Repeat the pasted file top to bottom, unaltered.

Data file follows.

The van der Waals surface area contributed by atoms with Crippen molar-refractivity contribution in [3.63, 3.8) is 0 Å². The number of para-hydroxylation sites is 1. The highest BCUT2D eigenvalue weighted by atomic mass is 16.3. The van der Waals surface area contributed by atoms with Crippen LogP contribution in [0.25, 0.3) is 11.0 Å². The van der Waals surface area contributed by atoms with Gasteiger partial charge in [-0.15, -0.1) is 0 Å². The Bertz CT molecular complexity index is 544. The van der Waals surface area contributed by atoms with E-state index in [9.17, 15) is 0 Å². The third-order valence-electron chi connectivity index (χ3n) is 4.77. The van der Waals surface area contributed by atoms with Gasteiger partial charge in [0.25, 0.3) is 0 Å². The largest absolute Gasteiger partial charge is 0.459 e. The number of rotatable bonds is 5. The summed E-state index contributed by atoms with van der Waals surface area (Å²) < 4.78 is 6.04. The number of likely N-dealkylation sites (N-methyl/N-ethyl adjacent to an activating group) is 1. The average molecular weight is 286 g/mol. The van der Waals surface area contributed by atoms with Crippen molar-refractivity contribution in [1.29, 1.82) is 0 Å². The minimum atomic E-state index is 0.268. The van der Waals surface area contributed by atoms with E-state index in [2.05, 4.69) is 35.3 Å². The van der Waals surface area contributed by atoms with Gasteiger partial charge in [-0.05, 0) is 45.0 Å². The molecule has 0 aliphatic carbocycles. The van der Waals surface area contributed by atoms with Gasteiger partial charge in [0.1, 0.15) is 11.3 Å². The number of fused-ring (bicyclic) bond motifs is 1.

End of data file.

The van der Waals surface area contributed by atoms with Crippen molar-refractivity contribution in [3.63, 3.8) is 0 Å². The number of para-hydroxylation sites is 1. The highest BCUT2D eigenvalue weighted by atomic mass is 16.3. The van der Waals surface area contributed by atoms with Crippen LogP contribution in [0.25, 0.3) is 11.0 Å². The van der Waals surface area contributed by atoms with Gasteiger partial charge in [-0.15, -0.1) is 0 Å². The Bertz CT molecular complexity index is 544. The van der Waals surface area contributed by atoms with E-state index in [9.17, 15) is 0 Å². The third-order valence-electron chi connectivity index (χ3n) is 4.77. The van der Waals surface area contributed by atoms with Gasteiger partial charge in [0.25, 0.3) is 0 Å². The largest absolute Gasteiger partial charge is 0.459 e. The number of rotatable bonds is 5. The summed E-state index contributed by atoms with van der Waals surface area (Å²) < 4.78 is 6.04. The number of likely N-dealkylation sites (N-methyl/N-ethyl adjacent to an activating group) is 1. The average molecular weight is 286 g/mol. The van der Waals surface area contributed by atoms with Crippen molar-refractivity contribution in [1.29, 1.82) is 0 Å². The minimum atomic E-state index is 0.268. The van der Waals surface area contributed by atoms with E-state index in [2.05, 4.69) is 35.3 Å². The van der Waals surface area contributed by atoms with Gasteiger partial charge in [-0.05, 0) is 45.0 Å². The molecule has 0 aliphatic carbocycles. The van der Waals surface area contributed by atoms with Gasteiger partial charge in [0.1, 0.15) is 11.3 Å². The number of fused-ring (bicyclic) bond motifs is 1.